Reason and Faith: Is Evil Irrational?

From The Greenroom finds Dennis Prager challenging a centuries-old narrative about history’s worst despots.

Reason and faith go hand in hand in the pursuit of truth, but it’s the belief systems employed that serves as that pursuit’s moral grounding.

The Greenroom


2 Comments on “Reason and Faith: Is Evil Irrational?”

  1. John Louton says:

    Reason and faith may go hand in hand, but faith, by definition, is a belief which cannot be proved or disproved; e.g., there is a god. Reason, on the other, is the process by which premises are “proved” or “disproved.” Indeed, your three examples have one intellectual trait in common. All three were committed ideologues. Human history has, thus far, failed to teach us the obvious lesson. No matter how admirable any ideal may seem, pursued with the extreme of faith over reason they all simply perpetuate the paramount evil of man’s inhumanity to man.

    I would note that as a percentage of the extant contemporary populations, the numbers of people who died senseless and most often cruel deaths at the hand of Hitler, Stalin and Mao pale into near insignificance when compared to those killed in religious wars in the names of supposedly merciful gods.

    In short, the only faith one ought hold to is a faith in reason.

    • The Butcher says:

      Note: I’m the editor of punditfromanotherplanet, and poster of Prager’s item, not the author, so your thoughtful comments, while welcome, ideally should be directed to the source, rather than the messenger. That said, I’m inclined to agree with you, I am not a man of faith (rather, an admirer of Enlightenment thinkers, perhaps like you) but as a defender of religious freedom, I respect and welcome religious philosophy. I find Prager’s argument well-thought out, and well presented.

      “pursued with the extreme of faith over reason they all simply perpetuate the paramount evil of man’s inhumanity to man.”

      As Prager’s commentary illustrated, a perfectly rational man can be a spectacular mass murderer. Reason can be just as much a tool of benevolent inquiry as a weapon of murderous pathology. With faith, or devoid of faith. In other words, it’s beside the point.

      Re: “I would note that as a percentage of the extant contemporary populations, the numbers of people who died senseless and most often cruel deaths at the hand of Hitler, Stalin and Mao pale into near insignificance when compared to those killed in religious wars in the names of supposedly merciful gods.”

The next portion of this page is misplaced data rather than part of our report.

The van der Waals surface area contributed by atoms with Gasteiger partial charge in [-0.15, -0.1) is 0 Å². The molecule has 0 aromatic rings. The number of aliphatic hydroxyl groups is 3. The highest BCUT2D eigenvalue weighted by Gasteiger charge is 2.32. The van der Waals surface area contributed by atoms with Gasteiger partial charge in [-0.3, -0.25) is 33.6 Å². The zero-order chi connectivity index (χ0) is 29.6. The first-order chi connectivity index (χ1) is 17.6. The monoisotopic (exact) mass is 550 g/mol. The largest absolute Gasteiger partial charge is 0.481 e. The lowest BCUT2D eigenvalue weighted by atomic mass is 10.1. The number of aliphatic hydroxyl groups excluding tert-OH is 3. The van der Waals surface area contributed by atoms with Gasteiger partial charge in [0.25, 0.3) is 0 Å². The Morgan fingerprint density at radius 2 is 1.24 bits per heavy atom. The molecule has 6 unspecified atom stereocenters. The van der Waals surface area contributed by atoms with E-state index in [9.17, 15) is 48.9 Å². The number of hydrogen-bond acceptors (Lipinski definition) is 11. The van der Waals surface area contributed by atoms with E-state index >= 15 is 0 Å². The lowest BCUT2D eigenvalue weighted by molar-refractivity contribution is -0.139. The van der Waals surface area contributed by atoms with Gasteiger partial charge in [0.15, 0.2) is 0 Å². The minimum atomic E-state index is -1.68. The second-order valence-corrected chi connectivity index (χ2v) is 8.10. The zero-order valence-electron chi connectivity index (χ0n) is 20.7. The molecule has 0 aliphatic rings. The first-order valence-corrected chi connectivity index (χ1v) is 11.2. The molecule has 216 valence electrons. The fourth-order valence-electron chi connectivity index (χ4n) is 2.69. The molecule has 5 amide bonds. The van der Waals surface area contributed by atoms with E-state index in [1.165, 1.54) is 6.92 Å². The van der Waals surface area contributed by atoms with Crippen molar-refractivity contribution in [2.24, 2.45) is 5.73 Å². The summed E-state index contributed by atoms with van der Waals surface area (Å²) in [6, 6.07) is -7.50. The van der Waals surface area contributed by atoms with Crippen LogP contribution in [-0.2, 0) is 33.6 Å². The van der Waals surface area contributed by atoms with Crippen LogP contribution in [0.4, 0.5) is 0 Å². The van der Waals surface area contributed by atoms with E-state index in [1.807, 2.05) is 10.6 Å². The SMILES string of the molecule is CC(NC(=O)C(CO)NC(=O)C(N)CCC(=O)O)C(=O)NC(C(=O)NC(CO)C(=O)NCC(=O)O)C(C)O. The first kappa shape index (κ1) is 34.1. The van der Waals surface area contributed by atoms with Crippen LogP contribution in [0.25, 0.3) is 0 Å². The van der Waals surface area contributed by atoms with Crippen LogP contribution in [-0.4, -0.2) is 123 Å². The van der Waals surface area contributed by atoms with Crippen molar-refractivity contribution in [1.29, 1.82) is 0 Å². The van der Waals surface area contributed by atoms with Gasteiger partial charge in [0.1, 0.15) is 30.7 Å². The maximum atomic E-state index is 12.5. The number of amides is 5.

I would note that this is likely false. Marxism/communism alone accounts for 90-100 Million murdered worldwide, and that’s just in the 20th century alone. Prior to that, in human history: Civil or secular society didn’t exist to begin with. No nation, or empire, with an army, or even a tribe with a gang of warriors, operated under what we in modern times would recognize as ‘secular rule’. Spirit gods of one kind or another were invoked. Where’s the basis for comparison? Prior to modern times, there’s not much in the way of secularism, for the speculation to hold up.

      And in the few centuries where armies were controlled by non-religious authorities, hundreds of millions were killed, we cam be certain that they were killed with with the same degree of murderous savagery as any other belief system. Faith, or the invocation of faith, is irrelevant, to a dead victim of warfare.

      If your point is that non-religious societies, historically, are less murderous than religious societies, that’s simply not true. Faith/non-faith has little to do with what makes societies peaceful, or murderous. It’s neutral.

      Hitler, Stalin, and Mao don’t “pale” in comparison to religious warriors. Their success as murdering dictators stands up with the best of them, in any century, I’m sure. Though I understand it’s popular among rationalists and secularists to think that religious tribes are more ‘murderous’ than non-religious tribes, there’s no evidence to support it, and no meaningful comparison to be made.


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